At the DIA creativity is at the center of many things that we do, and lately we have been envisioning ways we can bring the arts and sports together. I believe this partnership is a powerful one, which allows for new and inspiring connections to be made in our diverse communities.

River Rouge High School basketball team
Last month, for instance, we focused on the world of basketball and celebrated the accomplishments of Detroit Piston Earl Lloyd, the first African American to play in the National Basketball Association (NBA). We hosted many retired NBA players and lovers of the sport, many of whom flew in from all over the country to honor Lloyd's career and see a new documentary about his life, screened in our very own Detroit Film Theatre. Included among those in attendance were former Detroit Mayor Dave Bing, a Pistons legend in his own right, and the River Rouge high school basketball team (above), sharply dressed in their official team blazers. I had never seen so many tall people enjoying the Rivera murals.


Three nights later, the DIA welcomed the Pistons for a team event--another highlight of the month. The team toured the art collection with DIA staff and enjoyed a dinner in the Great Hall while a DJ enlivened the evening with occasional musical interludes from one of the players, Andre Drummond. I enjoy seeing athletes in the museum. They are like artists in their own fashion. Artists and athletes are creative individuals, problem solvers who care very much about beauty--a beautiful play on the basketball court or a beautiful figure rendered on the canvas, both artistic expressions. In my remarks that evening, I told the players that I see them handling the basketball like painters employing their brushes. For those who love the sport, I am sure you agree that basketball is art in motion--I have personally seen some masterpieces at the Palace.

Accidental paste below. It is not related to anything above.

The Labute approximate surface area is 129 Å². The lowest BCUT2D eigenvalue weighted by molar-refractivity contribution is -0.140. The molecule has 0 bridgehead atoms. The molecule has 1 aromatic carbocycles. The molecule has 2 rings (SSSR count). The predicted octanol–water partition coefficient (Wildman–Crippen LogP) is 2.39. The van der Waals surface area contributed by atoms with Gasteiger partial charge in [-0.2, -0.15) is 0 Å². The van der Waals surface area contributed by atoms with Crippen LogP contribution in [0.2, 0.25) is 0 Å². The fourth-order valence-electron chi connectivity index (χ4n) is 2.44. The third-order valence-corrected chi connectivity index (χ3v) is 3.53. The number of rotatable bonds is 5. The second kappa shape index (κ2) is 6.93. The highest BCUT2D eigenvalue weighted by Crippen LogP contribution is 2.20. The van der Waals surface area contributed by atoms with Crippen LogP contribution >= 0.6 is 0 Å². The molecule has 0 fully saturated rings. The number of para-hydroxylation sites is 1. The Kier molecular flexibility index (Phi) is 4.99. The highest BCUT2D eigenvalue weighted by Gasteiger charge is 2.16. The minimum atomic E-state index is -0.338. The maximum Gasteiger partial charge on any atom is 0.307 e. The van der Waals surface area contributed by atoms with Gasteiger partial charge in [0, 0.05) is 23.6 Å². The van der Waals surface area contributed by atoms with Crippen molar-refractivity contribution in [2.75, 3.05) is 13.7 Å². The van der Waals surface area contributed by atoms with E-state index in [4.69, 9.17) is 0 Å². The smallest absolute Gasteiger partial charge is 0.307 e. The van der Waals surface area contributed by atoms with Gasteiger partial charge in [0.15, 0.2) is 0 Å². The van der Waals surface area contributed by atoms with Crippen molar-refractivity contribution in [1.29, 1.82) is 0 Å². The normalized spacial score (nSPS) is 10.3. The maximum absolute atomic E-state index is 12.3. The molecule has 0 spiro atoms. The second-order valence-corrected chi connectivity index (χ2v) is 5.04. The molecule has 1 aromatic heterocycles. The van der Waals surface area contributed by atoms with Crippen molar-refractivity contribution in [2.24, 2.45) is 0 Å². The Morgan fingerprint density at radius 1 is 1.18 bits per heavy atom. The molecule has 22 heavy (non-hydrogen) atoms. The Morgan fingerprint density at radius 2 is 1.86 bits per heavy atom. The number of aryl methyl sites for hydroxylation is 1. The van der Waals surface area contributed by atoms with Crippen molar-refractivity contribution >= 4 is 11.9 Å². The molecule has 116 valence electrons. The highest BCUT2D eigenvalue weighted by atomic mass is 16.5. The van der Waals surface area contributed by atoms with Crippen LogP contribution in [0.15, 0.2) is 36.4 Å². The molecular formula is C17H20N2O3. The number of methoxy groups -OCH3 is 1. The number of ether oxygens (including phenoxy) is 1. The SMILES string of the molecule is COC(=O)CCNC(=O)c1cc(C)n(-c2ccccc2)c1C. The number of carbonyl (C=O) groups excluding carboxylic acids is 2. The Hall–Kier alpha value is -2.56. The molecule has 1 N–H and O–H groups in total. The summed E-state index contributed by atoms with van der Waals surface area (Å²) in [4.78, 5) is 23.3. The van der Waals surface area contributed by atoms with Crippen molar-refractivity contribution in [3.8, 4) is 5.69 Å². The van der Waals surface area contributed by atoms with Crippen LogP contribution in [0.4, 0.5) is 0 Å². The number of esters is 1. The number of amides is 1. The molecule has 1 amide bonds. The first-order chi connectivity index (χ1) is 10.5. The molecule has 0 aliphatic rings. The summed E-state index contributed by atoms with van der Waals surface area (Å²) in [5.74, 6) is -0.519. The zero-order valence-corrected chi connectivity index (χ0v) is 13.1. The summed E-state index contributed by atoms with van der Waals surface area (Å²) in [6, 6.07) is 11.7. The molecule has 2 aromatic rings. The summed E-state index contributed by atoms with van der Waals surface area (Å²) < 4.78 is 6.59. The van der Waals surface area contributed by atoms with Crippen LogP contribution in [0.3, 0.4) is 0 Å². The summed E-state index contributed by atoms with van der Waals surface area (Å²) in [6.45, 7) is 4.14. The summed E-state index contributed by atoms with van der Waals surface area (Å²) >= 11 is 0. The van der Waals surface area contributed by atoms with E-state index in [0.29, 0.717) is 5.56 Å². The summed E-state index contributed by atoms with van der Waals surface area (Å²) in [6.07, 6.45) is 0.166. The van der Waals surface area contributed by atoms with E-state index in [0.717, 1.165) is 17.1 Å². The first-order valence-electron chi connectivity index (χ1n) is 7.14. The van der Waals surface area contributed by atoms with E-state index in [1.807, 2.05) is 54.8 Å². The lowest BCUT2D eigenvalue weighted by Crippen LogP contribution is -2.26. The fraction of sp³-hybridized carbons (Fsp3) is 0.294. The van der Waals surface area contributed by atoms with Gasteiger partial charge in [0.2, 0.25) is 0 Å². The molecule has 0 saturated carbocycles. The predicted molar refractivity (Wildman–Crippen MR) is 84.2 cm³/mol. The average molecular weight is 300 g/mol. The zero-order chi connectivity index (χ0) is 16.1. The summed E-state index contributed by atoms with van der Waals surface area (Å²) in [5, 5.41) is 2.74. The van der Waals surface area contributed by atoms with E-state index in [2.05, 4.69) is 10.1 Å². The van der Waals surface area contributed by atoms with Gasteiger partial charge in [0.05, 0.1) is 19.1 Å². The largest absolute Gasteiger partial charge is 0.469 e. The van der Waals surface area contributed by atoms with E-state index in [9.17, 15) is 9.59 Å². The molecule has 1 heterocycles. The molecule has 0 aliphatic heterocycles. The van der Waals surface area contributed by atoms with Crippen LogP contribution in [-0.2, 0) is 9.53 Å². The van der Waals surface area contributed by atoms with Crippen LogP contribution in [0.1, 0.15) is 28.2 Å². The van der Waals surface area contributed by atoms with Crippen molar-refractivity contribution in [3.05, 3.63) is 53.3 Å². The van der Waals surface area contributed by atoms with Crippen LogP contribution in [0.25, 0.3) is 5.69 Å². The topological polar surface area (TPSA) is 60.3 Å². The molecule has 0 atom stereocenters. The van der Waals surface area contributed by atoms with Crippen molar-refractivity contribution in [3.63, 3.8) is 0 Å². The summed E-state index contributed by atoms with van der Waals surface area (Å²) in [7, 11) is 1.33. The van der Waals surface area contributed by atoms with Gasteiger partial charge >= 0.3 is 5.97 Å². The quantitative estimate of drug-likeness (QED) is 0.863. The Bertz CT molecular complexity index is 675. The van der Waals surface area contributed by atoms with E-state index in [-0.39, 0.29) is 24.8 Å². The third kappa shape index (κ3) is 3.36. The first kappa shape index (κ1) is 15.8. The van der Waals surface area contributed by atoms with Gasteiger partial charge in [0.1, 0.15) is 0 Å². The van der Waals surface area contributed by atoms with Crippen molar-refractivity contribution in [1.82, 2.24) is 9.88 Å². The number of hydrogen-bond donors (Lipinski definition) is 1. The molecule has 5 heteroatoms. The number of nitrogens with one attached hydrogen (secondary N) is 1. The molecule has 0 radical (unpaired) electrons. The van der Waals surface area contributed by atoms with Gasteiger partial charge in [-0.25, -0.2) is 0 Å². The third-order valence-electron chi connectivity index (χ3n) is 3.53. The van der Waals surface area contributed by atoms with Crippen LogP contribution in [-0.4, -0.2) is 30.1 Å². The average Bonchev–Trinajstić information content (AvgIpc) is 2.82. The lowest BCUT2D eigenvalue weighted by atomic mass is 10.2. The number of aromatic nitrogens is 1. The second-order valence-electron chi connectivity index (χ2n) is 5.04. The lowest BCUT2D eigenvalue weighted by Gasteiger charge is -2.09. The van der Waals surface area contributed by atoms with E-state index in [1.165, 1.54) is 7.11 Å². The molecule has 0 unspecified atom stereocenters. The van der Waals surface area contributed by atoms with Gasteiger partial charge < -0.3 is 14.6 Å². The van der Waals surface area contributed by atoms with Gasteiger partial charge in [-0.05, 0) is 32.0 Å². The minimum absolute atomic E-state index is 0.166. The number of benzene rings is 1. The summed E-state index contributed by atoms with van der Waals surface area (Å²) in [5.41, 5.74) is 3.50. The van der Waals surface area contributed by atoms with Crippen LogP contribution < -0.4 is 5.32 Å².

Some might think that my comments about art and sports are a bit bizarre. However, I am not the first one to think this way. Ancient Greeks and Romans saw the direct connection between art and sports. In the Greek city of Olympia, where the ancient Olympics took place, the competition was not only among athletes but also among poets, painters, and others representing a number of artistic disciplines. As a matter of fact, the Olympic games were a celebration of the great accomplishments of the sports and the arts. The winners were crowned with laurel wreaths--the gold medals are more a phenomenon of our times.

If the Greeks and the Romans did it, I think the DIA can do it too. Stay tuned. We have plenty of opportunities in Detroit--a city with an extraordinary tradition of excellence in sports and the arts. We look forward to fostering and celebrating this relationship with all types of athletes and artists in the seasons to come.


Salvador Salort-Pons Director Detroit Institute of Arts


Categories:  From The Director